Hydrolytic ferment

(Physiol. Chem.) an enzyme (formerly referred to as a ferment), which acts only in the presence of water, and which causes the substance acted upon to take up a molecule of water, resulting in the splitting of a chemical bond and often splitting one compound into two. Thus, diastase of malt, ptyalin of saliva, and boiling dilute sulphuric acid all convert starch by hydration into dextrin and sugar. Nearly all of the digestive enzymes are hydrolytic in their action. Since 1910 such an enzyme is usually referred to as a hydrolase or hydrolytic enzyme.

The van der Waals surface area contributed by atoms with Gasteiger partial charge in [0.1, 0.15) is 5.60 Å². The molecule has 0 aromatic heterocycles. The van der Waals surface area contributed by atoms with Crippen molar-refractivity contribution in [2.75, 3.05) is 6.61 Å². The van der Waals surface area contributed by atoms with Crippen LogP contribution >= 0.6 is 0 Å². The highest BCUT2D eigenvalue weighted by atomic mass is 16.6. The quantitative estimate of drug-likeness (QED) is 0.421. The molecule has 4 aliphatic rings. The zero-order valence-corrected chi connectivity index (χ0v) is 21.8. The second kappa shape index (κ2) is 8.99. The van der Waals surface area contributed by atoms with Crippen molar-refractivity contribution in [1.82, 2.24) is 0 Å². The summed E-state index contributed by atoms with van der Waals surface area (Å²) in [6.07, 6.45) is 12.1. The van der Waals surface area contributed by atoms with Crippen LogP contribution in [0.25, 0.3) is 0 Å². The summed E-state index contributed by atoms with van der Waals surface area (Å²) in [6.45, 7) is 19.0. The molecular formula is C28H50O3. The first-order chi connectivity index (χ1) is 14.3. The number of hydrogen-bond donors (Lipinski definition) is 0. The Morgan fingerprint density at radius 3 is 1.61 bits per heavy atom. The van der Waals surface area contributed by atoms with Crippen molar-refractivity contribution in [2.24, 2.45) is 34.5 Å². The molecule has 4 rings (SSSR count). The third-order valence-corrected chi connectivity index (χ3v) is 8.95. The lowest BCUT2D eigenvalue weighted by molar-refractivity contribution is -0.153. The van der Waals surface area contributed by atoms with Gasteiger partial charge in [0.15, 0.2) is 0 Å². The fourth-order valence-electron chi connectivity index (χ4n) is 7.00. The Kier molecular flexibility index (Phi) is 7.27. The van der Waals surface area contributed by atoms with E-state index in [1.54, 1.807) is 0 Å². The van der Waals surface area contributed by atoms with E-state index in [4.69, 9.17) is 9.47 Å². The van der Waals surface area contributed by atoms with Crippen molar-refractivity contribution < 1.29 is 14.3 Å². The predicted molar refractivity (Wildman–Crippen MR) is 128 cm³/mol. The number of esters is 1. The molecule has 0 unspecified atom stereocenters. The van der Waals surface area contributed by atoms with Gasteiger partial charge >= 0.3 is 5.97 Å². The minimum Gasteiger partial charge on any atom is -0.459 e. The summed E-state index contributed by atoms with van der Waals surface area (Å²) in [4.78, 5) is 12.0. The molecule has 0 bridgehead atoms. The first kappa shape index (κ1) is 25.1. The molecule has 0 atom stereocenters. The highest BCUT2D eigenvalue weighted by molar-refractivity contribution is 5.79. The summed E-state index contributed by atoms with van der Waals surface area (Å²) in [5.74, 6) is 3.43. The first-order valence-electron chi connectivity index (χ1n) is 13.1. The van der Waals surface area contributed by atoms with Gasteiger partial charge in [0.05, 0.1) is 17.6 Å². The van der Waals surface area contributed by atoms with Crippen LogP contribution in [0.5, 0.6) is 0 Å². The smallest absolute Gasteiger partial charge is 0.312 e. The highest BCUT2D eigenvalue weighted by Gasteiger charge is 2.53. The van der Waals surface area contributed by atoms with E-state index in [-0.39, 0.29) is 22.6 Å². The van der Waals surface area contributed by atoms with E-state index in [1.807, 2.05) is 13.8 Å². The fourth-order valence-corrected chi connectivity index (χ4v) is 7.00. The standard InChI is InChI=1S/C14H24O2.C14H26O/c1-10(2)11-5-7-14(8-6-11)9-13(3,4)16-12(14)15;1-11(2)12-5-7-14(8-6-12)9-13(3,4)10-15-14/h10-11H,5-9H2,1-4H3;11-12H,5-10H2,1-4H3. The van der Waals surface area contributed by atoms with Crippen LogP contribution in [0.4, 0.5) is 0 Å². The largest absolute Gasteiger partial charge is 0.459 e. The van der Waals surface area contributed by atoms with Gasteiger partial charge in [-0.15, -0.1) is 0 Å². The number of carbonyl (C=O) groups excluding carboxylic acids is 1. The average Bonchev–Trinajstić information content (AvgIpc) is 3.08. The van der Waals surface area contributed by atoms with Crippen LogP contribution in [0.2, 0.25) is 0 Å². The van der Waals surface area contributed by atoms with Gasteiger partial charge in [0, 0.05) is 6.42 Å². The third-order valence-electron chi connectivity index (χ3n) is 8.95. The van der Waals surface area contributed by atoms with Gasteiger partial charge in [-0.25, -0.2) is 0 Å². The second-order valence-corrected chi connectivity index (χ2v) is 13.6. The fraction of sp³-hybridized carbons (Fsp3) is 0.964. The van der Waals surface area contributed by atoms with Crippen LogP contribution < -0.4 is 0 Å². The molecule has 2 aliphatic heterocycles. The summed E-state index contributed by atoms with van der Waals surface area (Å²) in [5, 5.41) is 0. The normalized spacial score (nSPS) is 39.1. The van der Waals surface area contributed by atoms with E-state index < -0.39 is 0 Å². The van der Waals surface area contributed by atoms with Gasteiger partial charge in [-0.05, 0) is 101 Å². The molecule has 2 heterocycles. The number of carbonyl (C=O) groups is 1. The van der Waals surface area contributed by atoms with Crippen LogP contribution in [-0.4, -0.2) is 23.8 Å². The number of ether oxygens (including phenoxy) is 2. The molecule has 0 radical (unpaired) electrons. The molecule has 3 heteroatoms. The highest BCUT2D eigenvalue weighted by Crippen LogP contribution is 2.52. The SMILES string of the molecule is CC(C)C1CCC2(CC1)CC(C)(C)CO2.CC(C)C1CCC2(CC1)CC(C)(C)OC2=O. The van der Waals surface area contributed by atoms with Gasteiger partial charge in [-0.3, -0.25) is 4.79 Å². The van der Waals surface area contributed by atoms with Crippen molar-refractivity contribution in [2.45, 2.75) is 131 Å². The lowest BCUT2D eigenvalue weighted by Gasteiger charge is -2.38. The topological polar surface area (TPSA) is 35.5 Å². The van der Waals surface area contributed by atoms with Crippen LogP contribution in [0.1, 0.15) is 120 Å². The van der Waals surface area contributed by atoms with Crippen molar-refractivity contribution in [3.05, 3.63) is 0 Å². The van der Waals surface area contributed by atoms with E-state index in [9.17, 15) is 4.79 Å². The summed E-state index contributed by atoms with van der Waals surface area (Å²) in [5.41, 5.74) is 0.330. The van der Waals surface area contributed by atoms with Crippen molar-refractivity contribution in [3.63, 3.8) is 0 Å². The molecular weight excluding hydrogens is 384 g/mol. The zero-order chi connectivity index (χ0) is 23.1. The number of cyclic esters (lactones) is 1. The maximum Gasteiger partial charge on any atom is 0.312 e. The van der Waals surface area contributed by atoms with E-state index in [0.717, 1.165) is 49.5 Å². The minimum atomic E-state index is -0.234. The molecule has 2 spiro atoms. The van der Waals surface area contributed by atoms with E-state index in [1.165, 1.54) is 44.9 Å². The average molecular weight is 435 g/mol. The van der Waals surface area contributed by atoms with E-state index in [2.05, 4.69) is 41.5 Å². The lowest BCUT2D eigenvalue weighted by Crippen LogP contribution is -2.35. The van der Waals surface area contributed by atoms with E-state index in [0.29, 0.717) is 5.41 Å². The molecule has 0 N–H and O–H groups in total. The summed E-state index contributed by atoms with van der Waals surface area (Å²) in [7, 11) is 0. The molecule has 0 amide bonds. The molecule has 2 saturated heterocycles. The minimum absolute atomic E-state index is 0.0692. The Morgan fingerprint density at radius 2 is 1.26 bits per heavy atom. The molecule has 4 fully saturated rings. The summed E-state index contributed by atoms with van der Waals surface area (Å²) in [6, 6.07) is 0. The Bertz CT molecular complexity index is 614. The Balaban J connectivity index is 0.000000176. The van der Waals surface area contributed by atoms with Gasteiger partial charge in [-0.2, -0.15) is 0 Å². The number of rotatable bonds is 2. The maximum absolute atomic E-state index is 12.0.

See also: Hydrolytic

Webster's Revised Unabridged Dictionary, published 1913 by G. & C. Merriam Co.